8.8.1.3 Three-Port Technique 495

8.8.2 Laparoscopic Ovariohysterectomy 497

8.8.3 Ovarian Remnant Removal 500

8.8.4 Cryptorchid Castration 501

8.8.5 Laparoscopic Vasectomy 506

8.8.6 Prophylactic Gastropexy 506

8.8.6.1 Laparoscopic-Assisted Gastropexy 506

8.8.6.2 Laparoscopic Gastropexy 513

8.8.7 Laparoscopic-Assisted Gastrotomy 514

8.8.8 Laparoscopic Pyloroplasty 516

8.8.9 Laparoscopic-Assisted Enterotomy and Intestinal Resection with Anastomosis 516

8.8.10 Laparoscopic-Assisted Cecectomy 517

8.8.11 Laparoscopic Cholecystectomy 517

8.8.12 Laparoscopic Partial Pancreatectomy 522

8.8.13 Pancreatic Cyst Ablation 525

8.8.14 Laparoscopic Nephrectomy 526

8.8.15 Laparoscopic Adrenalectomy 528

8.8.16 Laparoscopic Portosystemic Shunt Occlusion 533

8.8.17 Laparoscopic Splenectomy 535

8.8.18 Laparoscopic Herniorrhaphy 536

8.8.19 Laparoscopic Urethral Occluder Implantation 537

8.8.20 Laparoscopic-Assisted Cystoscopy 541

8.8.21 Laparoscopic-Assisted Cystopexy 545

8.8.22 Laparoscopic-Assisted Intestinal Feeding Tube Placement 546

8.8.23 Laparoscopic-Assisted Gastrostomy Feeding Tube Placement 547

8.8.24 Additional Minimally Invasive Abdominal Surgical Procedures 547

References 547

9 Thoracoscopy 553
Timothy C. McCarthy

9.1 Introduction 553

9.2 Indications 553

9.3 Thoracoscopy Instrumentation 555

9.3.1 Telescopes 555

9.3.2 Cannulas 557

9.3.3 Operative and Sample Collection Instruments 558

9.4 Thoracoscopy General Technique 559

9.4.1 Patient Preparation 559

9.4.2 Technique Anesthesia and Pneumothorax 559

9.4.3 Telescope Portal Placement 562

9.4.3.1 Paraxiphoid Telescope Portal 562

9.4.3.2 Lateral Telescope Portal Placement 563

9.4.4 Operative Portal Placement 566

9.4.5 Portal Closure and Pleural Space Management 566

9.4.6 Postoperative Recovery 569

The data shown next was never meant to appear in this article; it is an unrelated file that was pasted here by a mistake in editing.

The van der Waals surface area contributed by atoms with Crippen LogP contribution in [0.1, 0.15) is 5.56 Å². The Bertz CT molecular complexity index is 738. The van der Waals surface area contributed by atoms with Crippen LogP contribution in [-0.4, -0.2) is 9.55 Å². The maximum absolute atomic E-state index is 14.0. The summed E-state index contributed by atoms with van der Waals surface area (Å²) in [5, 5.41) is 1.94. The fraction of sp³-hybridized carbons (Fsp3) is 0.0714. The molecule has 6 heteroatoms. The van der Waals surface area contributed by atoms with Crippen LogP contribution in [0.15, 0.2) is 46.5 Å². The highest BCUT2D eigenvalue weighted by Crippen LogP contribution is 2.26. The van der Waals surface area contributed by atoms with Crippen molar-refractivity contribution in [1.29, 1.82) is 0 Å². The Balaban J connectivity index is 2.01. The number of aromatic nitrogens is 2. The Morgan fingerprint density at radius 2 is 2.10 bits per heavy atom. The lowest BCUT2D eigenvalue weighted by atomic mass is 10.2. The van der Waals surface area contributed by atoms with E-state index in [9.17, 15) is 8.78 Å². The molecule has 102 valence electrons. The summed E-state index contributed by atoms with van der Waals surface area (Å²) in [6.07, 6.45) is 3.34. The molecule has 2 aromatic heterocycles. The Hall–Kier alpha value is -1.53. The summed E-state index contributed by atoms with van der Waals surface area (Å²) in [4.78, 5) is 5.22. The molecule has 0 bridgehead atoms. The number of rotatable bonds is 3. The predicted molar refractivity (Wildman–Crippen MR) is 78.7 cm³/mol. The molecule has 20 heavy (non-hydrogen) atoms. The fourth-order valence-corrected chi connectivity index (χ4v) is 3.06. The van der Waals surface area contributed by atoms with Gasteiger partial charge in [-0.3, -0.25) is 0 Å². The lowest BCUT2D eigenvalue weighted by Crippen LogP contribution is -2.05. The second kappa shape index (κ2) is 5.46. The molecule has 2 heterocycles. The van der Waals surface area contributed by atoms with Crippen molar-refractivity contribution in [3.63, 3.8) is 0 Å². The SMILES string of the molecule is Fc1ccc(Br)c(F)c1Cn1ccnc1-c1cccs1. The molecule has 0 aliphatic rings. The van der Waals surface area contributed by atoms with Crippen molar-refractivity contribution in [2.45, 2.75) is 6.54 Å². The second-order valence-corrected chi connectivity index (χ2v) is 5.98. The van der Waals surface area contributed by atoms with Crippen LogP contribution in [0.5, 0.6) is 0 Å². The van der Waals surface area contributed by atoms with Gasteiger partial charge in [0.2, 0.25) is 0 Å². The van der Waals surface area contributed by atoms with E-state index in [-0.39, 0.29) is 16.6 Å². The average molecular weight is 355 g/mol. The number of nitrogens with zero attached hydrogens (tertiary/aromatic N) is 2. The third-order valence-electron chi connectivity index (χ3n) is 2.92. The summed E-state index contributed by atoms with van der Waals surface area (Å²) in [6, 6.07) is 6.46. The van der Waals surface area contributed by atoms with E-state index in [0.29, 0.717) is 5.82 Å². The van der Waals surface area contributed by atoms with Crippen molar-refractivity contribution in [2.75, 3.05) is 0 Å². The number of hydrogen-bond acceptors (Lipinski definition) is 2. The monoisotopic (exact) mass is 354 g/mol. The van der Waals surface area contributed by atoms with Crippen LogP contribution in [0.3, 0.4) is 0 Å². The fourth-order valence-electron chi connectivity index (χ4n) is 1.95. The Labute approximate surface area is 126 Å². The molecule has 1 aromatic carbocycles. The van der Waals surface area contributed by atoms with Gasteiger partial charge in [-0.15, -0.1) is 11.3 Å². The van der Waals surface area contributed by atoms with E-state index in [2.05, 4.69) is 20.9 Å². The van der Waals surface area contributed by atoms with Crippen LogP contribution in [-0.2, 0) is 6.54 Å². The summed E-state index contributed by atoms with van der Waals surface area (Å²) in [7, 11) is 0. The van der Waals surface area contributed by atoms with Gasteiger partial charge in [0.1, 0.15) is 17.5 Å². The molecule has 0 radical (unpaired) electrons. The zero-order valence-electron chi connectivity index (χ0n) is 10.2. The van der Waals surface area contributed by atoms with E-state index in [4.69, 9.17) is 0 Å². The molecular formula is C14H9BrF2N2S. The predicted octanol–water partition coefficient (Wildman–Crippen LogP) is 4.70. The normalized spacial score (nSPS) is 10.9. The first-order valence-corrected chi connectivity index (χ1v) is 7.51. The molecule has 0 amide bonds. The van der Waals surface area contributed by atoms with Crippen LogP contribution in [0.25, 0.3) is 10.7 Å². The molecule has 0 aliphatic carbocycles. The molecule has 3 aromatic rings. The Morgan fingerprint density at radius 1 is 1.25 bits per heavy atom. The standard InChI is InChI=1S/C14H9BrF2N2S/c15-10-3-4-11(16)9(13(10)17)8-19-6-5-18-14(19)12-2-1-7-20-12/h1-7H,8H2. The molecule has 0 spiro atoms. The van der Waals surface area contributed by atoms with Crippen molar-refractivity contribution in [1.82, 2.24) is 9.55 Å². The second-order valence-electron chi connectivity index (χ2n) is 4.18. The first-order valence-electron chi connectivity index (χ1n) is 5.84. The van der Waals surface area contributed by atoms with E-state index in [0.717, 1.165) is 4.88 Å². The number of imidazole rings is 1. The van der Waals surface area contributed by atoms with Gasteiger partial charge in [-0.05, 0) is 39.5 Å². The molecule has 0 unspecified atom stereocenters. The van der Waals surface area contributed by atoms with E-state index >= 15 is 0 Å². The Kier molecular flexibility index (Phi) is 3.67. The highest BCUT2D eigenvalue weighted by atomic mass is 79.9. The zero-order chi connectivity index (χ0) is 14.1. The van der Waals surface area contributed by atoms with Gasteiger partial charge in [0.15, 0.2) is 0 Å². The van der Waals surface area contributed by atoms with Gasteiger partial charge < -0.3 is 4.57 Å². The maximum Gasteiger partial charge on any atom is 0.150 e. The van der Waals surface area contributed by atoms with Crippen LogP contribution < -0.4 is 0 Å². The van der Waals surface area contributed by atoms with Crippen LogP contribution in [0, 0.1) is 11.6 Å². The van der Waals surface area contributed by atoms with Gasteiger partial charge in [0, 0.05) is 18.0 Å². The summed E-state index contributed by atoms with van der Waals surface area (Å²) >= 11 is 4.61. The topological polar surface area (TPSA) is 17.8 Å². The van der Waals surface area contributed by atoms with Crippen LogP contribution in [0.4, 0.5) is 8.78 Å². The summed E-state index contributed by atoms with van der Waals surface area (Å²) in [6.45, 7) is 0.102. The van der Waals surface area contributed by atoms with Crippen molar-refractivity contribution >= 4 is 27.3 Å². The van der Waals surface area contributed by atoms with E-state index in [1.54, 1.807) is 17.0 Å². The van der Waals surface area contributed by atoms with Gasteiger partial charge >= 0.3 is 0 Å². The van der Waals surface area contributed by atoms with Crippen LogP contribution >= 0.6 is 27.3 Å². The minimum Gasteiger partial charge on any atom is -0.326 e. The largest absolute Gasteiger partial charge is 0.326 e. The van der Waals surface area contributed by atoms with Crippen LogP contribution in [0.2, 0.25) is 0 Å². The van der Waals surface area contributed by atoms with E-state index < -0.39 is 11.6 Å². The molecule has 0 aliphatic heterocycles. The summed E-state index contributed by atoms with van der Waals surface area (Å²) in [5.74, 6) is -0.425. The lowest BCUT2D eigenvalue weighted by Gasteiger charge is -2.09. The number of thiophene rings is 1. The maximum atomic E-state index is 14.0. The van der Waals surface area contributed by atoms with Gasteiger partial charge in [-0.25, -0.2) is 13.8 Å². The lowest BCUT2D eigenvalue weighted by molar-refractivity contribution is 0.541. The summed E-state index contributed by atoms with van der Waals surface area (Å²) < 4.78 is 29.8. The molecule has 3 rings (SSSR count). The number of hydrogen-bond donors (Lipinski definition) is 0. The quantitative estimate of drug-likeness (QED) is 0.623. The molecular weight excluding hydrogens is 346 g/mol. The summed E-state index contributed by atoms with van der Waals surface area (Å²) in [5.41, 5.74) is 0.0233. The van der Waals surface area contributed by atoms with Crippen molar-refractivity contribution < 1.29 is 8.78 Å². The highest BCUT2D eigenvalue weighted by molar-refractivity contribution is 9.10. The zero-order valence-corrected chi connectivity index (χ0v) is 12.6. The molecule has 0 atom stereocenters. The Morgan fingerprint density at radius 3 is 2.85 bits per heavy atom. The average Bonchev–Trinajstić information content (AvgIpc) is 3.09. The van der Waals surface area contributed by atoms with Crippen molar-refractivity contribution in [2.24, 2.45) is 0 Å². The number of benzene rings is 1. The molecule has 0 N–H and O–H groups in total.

9.5 Thoracoscopy: Normal Thoracic Anatomy 569

9.6 Thoracic Pathology 572

9.6.1 Pleural and Pericardial Fluid 573

9.6.2 Chest Wall Abnormalities 575

9.6.3 Abnormalities of the Diaphragm 577

9.6.4 Mediastinal Abnormalities 580

9.6.5 Thoracic Foreign Bodies 581

9.6.6 Lung Pathology 583

9.6.6.1 Neoplasia 584

9.6.6.2 Pneumothorax 585

9.6.6.3 Spontaneous Pneumothorax 585

9.6.6.4 Primary Pulmonary Disease 589

9.6.6.5 Lung Lobe Torsion 591

9.6.7 Pleural Effusion 592

9.6.8 Chylothorax 593

9.6.9 Pericardial Effusion 595

9.7 Diagnostic Thoracoscopy Procedures 601

9.7.1 Pleural, Hilar Lymph Node, Mediastinal, Pericardial, and Chest Wall Mass Biopsy 602

9.7.2 Lung Biopsy 603

9.8 Thoracic Operative Procedures 606

9.8.1 Pericardial Window 606

9.8.2 Right Atrial Mass Resection 609

9.8.3 Subtotal Pericardiectomy 612

9.8.4 Partial Lung Lobectomy 615

9.8.5 Lung Lobectomy 617

9.8.6 Thoracic Duct Occlusion 622

9.8.7 Patent Ductus Arteriosus Occlusion 624

9.8.8 PRAA Correction 624

9.8.9 Mediastinal Mass Removal 626

9.8.10 Thoracic Foreign Body Removal 627

9.9 Contraindications for Thoracoscopy 628

9.10 Complications of Thoracoscopy 630

9.11 Conclusions 630

References 631

10 Video Otoscopy 637
Rod Rosychuk

10.1 Normal Anatomy of the Ear as Seen Through the Video Otoscope 637

10.2 Pathophysiology of the Ear as Seen Through the Video Otoscope 643

10.3 Video Otoscopes 645

10.4 Video Otoscope Instrumentation 648

10.5 Video Otoscopy as a Diagnostic Aid – “In Examination Room” Use 649

10.6 Video Otoscopy Procedures 650

10.6.1 Deep Ear Cleaning of the Ear Canals 652

10.6.2 Deep Ear Cleaning of the Middle Ear 653

10.6.3 Intralesional Glucocorticoid Injections 654

10.6.4 Laser Surgery 655

10.6.5 Myringotomy 655

10.6.6 Management of Primary Secretory Otitis Media 656

10.6.7 Biopsies and Mass Removals 656

10.6.8 Feline Aural Polyp Removal 657

10.6.9 Visualization of the Tympanic Cavity and Bulla 658

Suggested Reading 659

11 Otheroscopies 661
Timothy C. McCarthy

11.1 Introduction 661

11.2 Instrumentation for Otheroscopy in Small Animals 661

11.3 Transabdominal Nephroscopy and Ureteroscopy 661

11.4 Transabdominal Cholecystodocoscopy 665

11.5 Transabdominal Gastrointestinal Endoscopy 668

11.6 Prepuceoscopy 671

11.7 Laceroscopy 673

11.8 Drain Retrieval 675

11.9 Fistuloscopy 677

11.10 Oculoscopy 677

11.11 Oncoscopy 679

11.12 Oraloscopy 680

11.12.1 Dentaloscopy 680

11.12.2 Tonsiloscopy 680

11.12.3 Pharyngoscopy 681

11.13 Laryngoscopy 684

11.14 Dermoscopy 691

11.15 Analsacoscopy 693

References 693

Index 695

This Book is For Premium Members Only

Become a Premium Member Now